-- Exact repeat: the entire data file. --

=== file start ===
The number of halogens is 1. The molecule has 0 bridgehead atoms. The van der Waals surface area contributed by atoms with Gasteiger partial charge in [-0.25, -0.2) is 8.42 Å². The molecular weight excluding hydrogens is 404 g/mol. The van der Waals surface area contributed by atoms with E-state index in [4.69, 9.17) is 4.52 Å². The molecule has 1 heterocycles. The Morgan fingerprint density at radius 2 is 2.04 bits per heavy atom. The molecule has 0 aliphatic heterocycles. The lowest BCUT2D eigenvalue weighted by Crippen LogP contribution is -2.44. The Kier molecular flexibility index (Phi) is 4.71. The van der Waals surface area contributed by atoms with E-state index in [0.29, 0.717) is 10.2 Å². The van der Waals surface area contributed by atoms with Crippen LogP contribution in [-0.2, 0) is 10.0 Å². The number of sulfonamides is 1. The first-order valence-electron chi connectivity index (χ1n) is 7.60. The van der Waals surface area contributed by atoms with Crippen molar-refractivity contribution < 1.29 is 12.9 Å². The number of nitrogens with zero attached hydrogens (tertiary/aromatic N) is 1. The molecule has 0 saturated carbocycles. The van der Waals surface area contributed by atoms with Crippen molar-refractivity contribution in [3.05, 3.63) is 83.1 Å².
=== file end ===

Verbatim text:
The number of halogens is 1. The molecule has 0 bridgehead atoms. The van der Waals surface area contributed by atoms with Gasteiger partial charge in [-0.25, -0.2) is 8.42 Å². The molecular weight excluding hydrogens is 404 g/mol. The van der Waals surface area contributed by atoms with E-state index in [4.69, 9.17) is 4.52 Å². The molecule has 1 heterocycles. The Morgan fingerprint density at radius 2 is 2.04 bits per heavy atom. The molecule has 0 aliphatic heterocycles. The lowest BCUT2D eigenvalue weighted by Crippen LogP contribution is -2.44. The Kier molecular flexibility index (Phi) is 4.71. The van der Waals surface area contributed by atoms with E-state index in [0.29, 0.717) is 10.2 Å². The van der Waals surface area contributed by atoms with Crippen LogP contribution in [-0.2, 0) is 10.0 Å². The number of sulfonamides is 1. The first-order valence-electron chi connectivity index (χ1n) is 7.60. The van der Waals surface area contributed by atoms with Crippen molar-refractivity contribution < 1.29 is 12.9 Å². The number of nitrogens with zero attached hydrogens (tertiary/aromatic N) is 1. The molecule has 0 saturated carbocycles. The van der Waals surface area contributed by atoms with Crippen molar-refractivity contribution in [3.05, 3.63) is 83.1 Å².